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image by: Commonwealth Animal Hospital
Between 60 and 75 percent of emerging infectious diseases in humans come from other animals. Many zoonoses — rabies, Lyme, anthrax, mad cow disease, SARS, Ebola, West Nile, Zika — loom large in public consciousness; others are less familiar: Q fever, orf, Rift Valley fever, Kyasanur Forest disease. More than a few, including influenza, AIDS and the bubonic plague, have caused some of the deadliest outbreaks in recorded history. Although zoonoses are ancient, thought to be referenced in Mesopotamian tablets and the Bible, their numbers have increased in the last few decades, along with the frequency of outbreaks.
Zoonotic pathogens do not typically seek us out nor do they stumble…
What do Covid-19, Ebola, Lyme and AIDS have in common? They jumped to humans from animals after we started destroying habitats and ruining ecosystems.
MERS, H1N1, swine flu, chikungunya, Zika: Another virus with a peculiar name always seems to be right around the corner, threatening to become a pandemic. Many of the pathogens that spark deadly outbreaks aren't new. Researchers have known about Zika since the 1940s and Ebola since the 1970s. Some of these viruses have evolved with humans for hundreds or thousands of years. But viruses, bacteria, and fungi can now spread around the world with greater effectiveness and speed than ever before. And when they turn up unexpectedly in new places, they catch doctors and health systems — and people's immune systems — off guard.
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We've built what has been called one of the world's best programs, organized under the Center for Biodefense and Emerging Infectious Diseases. We work for you, to understand biological threats to you and your family's health, and to develop treatments and vaccines to keep you healthy and safe.
Established in 2003, CEID focuses upon research and training regarding emerging infectious diseases, particularly those that are zoonotic.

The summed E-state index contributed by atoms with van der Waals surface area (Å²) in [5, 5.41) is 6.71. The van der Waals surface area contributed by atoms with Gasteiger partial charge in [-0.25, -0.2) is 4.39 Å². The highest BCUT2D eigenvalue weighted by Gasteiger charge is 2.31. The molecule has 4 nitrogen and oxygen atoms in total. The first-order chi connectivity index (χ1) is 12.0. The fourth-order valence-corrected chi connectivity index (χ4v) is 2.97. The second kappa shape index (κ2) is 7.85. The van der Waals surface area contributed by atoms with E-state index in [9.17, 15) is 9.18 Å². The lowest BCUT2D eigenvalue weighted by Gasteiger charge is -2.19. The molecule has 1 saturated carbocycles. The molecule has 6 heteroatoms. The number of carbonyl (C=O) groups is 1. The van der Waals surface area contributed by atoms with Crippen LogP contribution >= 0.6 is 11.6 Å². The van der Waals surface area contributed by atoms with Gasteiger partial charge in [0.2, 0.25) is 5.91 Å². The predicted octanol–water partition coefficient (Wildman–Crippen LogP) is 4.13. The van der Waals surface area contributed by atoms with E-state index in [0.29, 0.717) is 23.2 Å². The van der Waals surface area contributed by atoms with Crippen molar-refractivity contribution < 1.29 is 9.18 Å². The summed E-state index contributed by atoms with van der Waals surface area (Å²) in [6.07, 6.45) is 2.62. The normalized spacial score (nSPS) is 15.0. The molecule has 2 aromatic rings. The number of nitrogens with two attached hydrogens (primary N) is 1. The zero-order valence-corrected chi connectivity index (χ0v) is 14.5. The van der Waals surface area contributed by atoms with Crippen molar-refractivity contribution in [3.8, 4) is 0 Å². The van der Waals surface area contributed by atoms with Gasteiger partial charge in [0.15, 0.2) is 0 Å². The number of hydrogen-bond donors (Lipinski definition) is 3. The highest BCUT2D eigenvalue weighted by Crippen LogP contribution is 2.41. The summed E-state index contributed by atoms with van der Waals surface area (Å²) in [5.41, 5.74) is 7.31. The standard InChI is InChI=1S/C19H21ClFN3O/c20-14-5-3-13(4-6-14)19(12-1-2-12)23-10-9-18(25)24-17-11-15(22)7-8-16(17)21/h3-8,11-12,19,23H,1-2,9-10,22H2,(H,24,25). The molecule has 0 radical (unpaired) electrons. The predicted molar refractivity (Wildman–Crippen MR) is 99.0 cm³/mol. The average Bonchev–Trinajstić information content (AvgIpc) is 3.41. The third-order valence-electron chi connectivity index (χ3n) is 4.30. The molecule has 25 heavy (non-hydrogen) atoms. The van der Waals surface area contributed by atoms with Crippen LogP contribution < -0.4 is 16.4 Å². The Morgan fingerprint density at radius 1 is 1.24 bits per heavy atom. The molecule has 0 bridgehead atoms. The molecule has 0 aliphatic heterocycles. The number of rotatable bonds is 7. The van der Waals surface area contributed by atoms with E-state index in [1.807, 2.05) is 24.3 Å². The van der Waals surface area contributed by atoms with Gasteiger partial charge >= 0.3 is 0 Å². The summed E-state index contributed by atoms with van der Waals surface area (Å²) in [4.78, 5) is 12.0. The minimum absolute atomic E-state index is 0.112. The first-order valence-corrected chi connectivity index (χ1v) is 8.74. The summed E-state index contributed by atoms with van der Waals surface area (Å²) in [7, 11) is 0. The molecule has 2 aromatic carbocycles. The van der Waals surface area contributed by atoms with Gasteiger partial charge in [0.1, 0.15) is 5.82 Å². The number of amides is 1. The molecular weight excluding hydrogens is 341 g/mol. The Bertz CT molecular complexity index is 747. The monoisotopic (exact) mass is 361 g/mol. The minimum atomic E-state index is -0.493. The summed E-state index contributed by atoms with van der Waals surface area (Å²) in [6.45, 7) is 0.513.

In 1995, the CDC granted a Cooperative Agreement Program award to the Infectious Diseases Society of America (IDSA) to develop a provider-based emerging infections sentinel network: the Emerging Infections Network (IDSA EIN). During the past decade, the IDSA EIN has evolved into a flexible sentinel network composed of over 1,100 infectious disease specialists primarily from North America, with some global members. The overarching goal of the EIN is to assist CDC and other public health authorities with surveillance for emerging infectious diseases and related phenomena.
Emerging Infectious Diseases represents the scientific communications component of CDC's efforts against the threat of emerging infections. However, even as it addresses CDC's interest in the elusive, continuous, evolving, and global nature of these infections, the journal relies on a broad international authorship base and is rigorously peer-reviewed by independent reviewers from all over the world.
The Weekly Epidemiological Record (WER) serves as an essential instrument for the rapid and accurate dissemination of epidemiological information on cases and outbreaks of diseases under the International Health Regulations and on other communicable diseases of public health importance, including emerging or re-emerging infections.
As part of the EIP network, the CEIP has been an invaluable national resource for surveillance, prevention, and control of emerging infectious diseases since 1994.
Seeking solutions to the world’s most challenging health problems.
The required curriculum consists of the core courses and electives, training rotations in research laboratories, and completion of a research dissertation. Every student will also be required to attend an EID Journal Club and an EID Seminar Series.
Biosafety Level 2 (BSL-2) research in the NEIDL is underway as of early April 2012. BU researchers dedicate their current efforts to tuberculosis (TB) research with BSL-2 approval.
Emerging Infectious Diseases News is an EIN News Service for health professionals. Constantly updated news and information about health.
Emerging Infectious Diseases Resource Links
Disease Outbreak News
An emerging infectious disease (EID) is an infectious disease whose incidence has increased in the past 35 years and could increase in the near future.
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